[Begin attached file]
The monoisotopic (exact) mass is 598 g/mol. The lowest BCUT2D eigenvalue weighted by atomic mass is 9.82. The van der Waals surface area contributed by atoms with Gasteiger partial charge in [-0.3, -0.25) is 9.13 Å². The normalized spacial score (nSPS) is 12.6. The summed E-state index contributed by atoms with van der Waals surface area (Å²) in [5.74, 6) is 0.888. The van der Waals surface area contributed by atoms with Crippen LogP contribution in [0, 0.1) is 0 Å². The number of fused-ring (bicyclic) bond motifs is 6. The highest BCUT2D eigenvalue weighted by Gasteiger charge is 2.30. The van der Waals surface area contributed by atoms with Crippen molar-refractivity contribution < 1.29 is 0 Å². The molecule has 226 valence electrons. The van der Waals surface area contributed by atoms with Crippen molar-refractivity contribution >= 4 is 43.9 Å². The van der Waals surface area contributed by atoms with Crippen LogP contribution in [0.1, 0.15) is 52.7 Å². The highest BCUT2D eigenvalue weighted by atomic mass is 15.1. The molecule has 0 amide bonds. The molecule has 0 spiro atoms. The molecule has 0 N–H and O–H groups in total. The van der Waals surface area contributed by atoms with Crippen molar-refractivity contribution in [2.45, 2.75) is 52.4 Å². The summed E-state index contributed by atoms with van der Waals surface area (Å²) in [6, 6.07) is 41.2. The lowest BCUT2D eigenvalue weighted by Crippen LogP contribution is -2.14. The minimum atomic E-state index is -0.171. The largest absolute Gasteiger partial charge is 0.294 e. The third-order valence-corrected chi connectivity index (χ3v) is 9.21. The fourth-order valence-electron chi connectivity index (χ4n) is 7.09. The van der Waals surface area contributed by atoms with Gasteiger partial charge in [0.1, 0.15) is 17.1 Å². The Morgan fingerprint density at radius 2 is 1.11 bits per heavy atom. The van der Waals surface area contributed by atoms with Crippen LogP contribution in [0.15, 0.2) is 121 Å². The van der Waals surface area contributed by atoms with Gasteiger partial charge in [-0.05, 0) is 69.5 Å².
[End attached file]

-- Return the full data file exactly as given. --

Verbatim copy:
The monoisotopic (exact) mass is 598 g/mol. The lowest BCUT2D eigenvalue weighted by atomic mass is 9.82. The van der Waals surface area contributed by atoms with Gasteiger partial charge in [-0.3, -0.25) is 9.13 Å². The normalized spacial score (nSPS) is 12.6. The summed E-state index contributed by atoms with van der Waals surface area (Å²) in [5.74, 6) is 0.888. The van der Waals surface area contributed by atoms with Crippen LogP contribution in [0, 0.1) is 0 Å². The number of fused-ring (bicyclic) bond motifs is 6. The highest BCUT2D eigenvalue weighted by Gasteiger charge is 2.30. The van der Waals surface area contributed by atoms with Crippen molar-refractivity contribution < 1.29 is 0 Å². The molecule has 226 valence electrons. The van der Waals surface area contributed by atoms with Crippen molar-refractivity contribution >= 4 is 43.9 Å². The van der Waals surface area contributed by atoms with Crippen LogP contribution in [0.1, 0.15) is 52.7 Å². The highest BCUT2D eigenvalue weighted by atomic mass is 15.1. The molecule has 0 amide bonds. The molecule has 0 spiro atoms. The molecule has 0 N–H and O–H groups in total. The van der Waals surface area contributed by atoms with Crippen molar-refractivity contribution in [2.45, 2.75) is 52.4 Å². The summed E-state index contributed by atoms with van der Waals surface area (Å²) in [6, 6.07) is 41.2. The lowest BCUT2D eigenvalue weighted by Crippen LogP contribution is -2.14. The minimum atomic E-state index is -0.171. The largest absolute Gasteiger partial charge is 0.294 e. The third-order valence-corrected chi connectivity index (χ3v) is 9.21. The fourth-order valence-electron chi connectivity index (χ4n) is 7.09. The van der Waals surface area contributed by atoms with Gasteiger partial charge in [0.1, 0.15) is 17.1 Å². The Morgan fingerprint density at radius 2 is 1.11 bits per heavy atom. The van der Waals surface area contributed by atoms with Crippen LogP contribution in [0.15, 0.2) is 121 Å². The van der Waals surface area contributed by atoms with Gasteiger partial charge in [-0.05, 0) is 69.5 Å².